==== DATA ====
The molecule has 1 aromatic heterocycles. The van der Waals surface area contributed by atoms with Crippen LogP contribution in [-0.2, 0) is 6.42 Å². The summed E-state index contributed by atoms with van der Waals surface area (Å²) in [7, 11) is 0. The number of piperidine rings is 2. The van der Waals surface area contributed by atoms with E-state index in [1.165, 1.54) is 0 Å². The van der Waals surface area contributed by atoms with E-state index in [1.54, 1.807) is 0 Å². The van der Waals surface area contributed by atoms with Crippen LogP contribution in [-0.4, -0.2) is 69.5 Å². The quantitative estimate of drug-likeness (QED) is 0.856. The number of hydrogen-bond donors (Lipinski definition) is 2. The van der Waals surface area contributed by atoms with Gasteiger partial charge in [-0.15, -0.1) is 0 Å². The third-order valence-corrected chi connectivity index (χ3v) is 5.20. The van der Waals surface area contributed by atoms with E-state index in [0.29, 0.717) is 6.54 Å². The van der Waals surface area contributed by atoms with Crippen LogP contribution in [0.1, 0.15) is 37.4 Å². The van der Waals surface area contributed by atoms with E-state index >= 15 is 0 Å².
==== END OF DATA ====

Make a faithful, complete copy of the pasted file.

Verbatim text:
The molecule has 1 aromatic heterocycles. The van der Waals surface area contributed by atoms with Crippen LogP contribution in [-0.2, 0) is 6.42 Å². The summed E-state index contributed by atoms with van der Waals surface area (Å²) in [7, 11) is 0. The number of piperidine rings is 2. The van der Waals surface area contributed by atoms with E-state index in [1.165, 1.54) is 0 Å². The van der Waals surface area contributed by atoms with E-state index in [1.54, 1.807) is 0 Å². The van der Waals surface area contributed by atoms with Crippen LogP contribution in [-0.4, -0.2) is 69.5 Å². The quantitative estimate of drug-likeness (QED) is 0.856. The number of hydrogen-bond donors (Lipinski definition) is 2. The van der Waals surface area contributed by atoms with Gasteiger partial charge in [-0.15, -0.1) is 0 Å². The third-order valence-corrected chi connectivity index (χ3v) is 5.20. The van der Waals surface area contributed by atoms with E-state index in [0.29, 0.717) is 6.54 Å². The van der Waals surface area contributed by atoms with Crippen LogP contribution in [0.1, 0.15) is 37.4 Å². The van der Waals surface area contributed by atoms with E-state index >= 15 is 0 Å².